Fans have often assumed that any sequel films would be built around the events in the Expanded Universe, but that has all just been rumor. Absolutely nothing has been put out there that indicates that that is the case. In fact, it would be safe to say that it's doubtful the plot will follow the same path, as the Star Wars Expanded Universe series was not directly controlled by George Lucas himself.
That being said, elements from the Expanded Universe have popped up in other films in the past, so it is not beyond the realm of possibility that things can take shape from a familiar source. Coruscant has its origins in the Expanded Universe but was incorporated into Star Wars: Episode I - The Phantom Menace and actually became one of the principal aspects of the prequel trilogy. Countless other things have made their way into true canon or had an influence on the films, whether they were important (like the Hutts being an actual race) or somewhat meaningless fun (such as the inclusion of Jedi Master Quinlan Vos in Star Wars: Episode III - Revenge of the Sith).
Until now, the fans have been kept in the dark about the new films and their relationship with the Expanded Universe material. However, Lucasfilm has finally shed some light upon the situation:
For over 35 years, the Expanded Universe has enriched the Star Wars experience for fans seeking to continue the adventure beyond what is seen on the screen. When he created Star Wars, George Lucas built a universe that sparked the imagination, and inspired others to create. He opened up that universe to be a creative space for other people to tell their own tales. This became the Expanded Universe, or EU, of comics, novels, videogames, and more.Translation: we could very well see anything brought into these new films that previously existed in the Expanded Universe—but it may not be exactly the way that it was before. Perhaps the Yuuzhan Vong are the enemies but don't have the same appearance or resistance to The Force. Maybe instead of having twins, Leia and Han Solo only had Jacen, and maybe nobody has turned against the Jedi Order. Maybe Ben Skywalker isn't the name of Luke's son. It's doubtful that we will see any clones of Emperor Palpatine, but we could see a Jedi Knight like Kyle Katarn amongst the cast.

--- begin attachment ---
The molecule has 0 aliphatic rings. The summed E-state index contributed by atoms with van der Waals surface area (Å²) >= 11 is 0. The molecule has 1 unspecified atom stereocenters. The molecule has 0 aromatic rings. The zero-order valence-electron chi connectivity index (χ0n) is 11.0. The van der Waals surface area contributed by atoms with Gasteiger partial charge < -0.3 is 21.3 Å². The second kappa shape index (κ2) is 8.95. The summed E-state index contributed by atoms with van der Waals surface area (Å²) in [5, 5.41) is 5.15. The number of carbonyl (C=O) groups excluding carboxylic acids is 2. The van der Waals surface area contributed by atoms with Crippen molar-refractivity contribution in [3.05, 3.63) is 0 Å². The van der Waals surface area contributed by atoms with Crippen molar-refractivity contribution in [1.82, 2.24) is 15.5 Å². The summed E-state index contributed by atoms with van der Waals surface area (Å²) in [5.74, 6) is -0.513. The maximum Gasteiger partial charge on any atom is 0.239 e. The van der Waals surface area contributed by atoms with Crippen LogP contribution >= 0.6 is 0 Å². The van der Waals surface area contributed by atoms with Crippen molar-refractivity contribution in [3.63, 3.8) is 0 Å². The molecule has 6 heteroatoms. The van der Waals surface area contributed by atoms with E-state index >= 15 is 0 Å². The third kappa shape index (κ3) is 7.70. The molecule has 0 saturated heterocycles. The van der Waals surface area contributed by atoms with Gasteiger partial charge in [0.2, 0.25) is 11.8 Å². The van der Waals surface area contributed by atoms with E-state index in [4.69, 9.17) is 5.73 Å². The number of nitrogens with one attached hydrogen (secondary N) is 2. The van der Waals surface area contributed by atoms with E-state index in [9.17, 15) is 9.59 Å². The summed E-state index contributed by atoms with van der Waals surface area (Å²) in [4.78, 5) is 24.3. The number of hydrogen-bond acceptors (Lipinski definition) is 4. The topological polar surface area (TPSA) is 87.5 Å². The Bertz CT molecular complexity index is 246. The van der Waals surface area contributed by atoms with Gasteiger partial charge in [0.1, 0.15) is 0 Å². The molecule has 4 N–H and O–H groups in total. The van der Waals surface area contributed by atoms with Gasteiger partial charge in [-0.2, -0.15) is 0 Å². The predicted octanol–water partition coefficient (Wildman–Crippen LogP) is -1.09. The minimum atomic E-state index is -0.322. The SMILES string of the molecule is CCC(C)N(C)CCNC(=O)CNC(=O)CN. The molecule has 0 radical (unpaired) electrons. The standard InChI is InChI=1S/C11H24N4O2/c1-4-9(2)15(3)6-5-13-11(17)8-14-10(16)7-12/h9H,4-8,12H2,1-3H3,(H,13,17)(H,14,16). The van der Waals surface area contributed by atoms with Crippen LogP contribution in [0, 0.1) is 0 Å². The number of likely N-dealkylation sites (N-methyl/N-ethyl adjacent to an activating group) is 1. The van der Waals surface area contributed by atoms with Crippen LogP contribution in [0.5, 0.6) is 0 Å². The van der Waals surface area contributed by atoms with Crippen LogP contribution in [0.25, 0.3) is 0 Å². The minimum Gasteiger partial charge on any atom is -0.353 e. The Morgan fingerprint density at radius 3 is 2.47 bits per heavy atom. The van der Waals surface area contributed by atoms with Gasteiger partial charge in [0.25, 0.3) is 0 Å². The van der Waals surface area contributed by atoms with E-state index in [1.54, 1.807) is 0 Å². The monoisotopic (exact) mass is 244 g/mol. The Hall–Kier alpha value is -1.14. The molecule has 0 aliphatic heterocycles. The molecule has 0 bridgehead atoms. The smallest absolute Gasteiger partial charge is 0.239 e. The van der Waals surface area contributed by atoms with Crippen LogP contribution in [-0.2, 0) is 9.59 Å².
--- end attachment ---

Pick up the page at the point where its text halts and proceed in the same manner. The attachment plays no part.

While Lucasfilm always strived to keep the stories created for the EU consistent with our film and television content as well as internally consistent, Lucas always made it clear that he was not beholden to the EU. He set the films he created as the canon. This includes the six Star Wars episodes, and the many hours of content he developed and produced in Star Wars: The Clone Wars. These stories are the immovable objects of Star Wars history, the characters and events to which all other tales must align.
Now, with an exciting future filled with new cinematic installments of Star Wars, all aspects of Star Wars storytelling moving forward will be connected. Under Lucasfilm President Kathleen Kennedy's direction, the company for the first time ever has formed a story group to oversee and coordinate all Star Wars creative development.
"We have an unprecedented slate of new Star Wars entertainment on the horizon," said Kennedy. "We're set to bring Star Wars back to the big screen, and continue the adventure through games, books, comics, and new formats that are just emerging. This future of interconnected storytelling will allow fans to explore this galaxy in deeper ways than ever before."
In order to give maximum creative freedom to the filmmakers and also preserve an element of surprise and discovery for the audience, Star Wars Episodes VII-IX will not tell the same story told in the post-Return of the Jedi Expanded Universe. While the universe that readers knew is changing, it is not being discarded. Creators of new Star Wars entertainment have full access to the rich content of the Expanded Universe. For example, elements of the EU are included in Star Wars Rebels. The Inquisitor, the Imperial Security Bureau, and Sienar Fleet Systems are story elements in the new animated series, and all these ideas find their origins in roleplaying game material published in the 1980s.
Demand for past tales of the Expanded Universe will keep them in print, presented under the new Legends banner.
On the screen, the first new canon to appear will be Star Wars Rebels. In print, the first new books to come from this creative collaboration include novels from Del Rey Books. First to be announced, John Jackson Miller is writing a novel that precedes the events of Star Wars Rebels and offers insight into a key character's backstory, with input directly from executive producers Dave Filoni, Simon Kinberg, and Greg Weisman.
And this is just the beginning of a creatively aligned program of Star Wars storytelling created by the collaboration of incredibly talented people united by their love of that galaxy far, far away...
Basically, we have more answers than before, but still no real answers. It appears as though we're in a for a long haul before anything concrete is released about Star Wars: Episode 7. The Fanboy in me is just going to have to grit his teeth and cross his fingers for a little while longer and hope that things don't go the wrong way.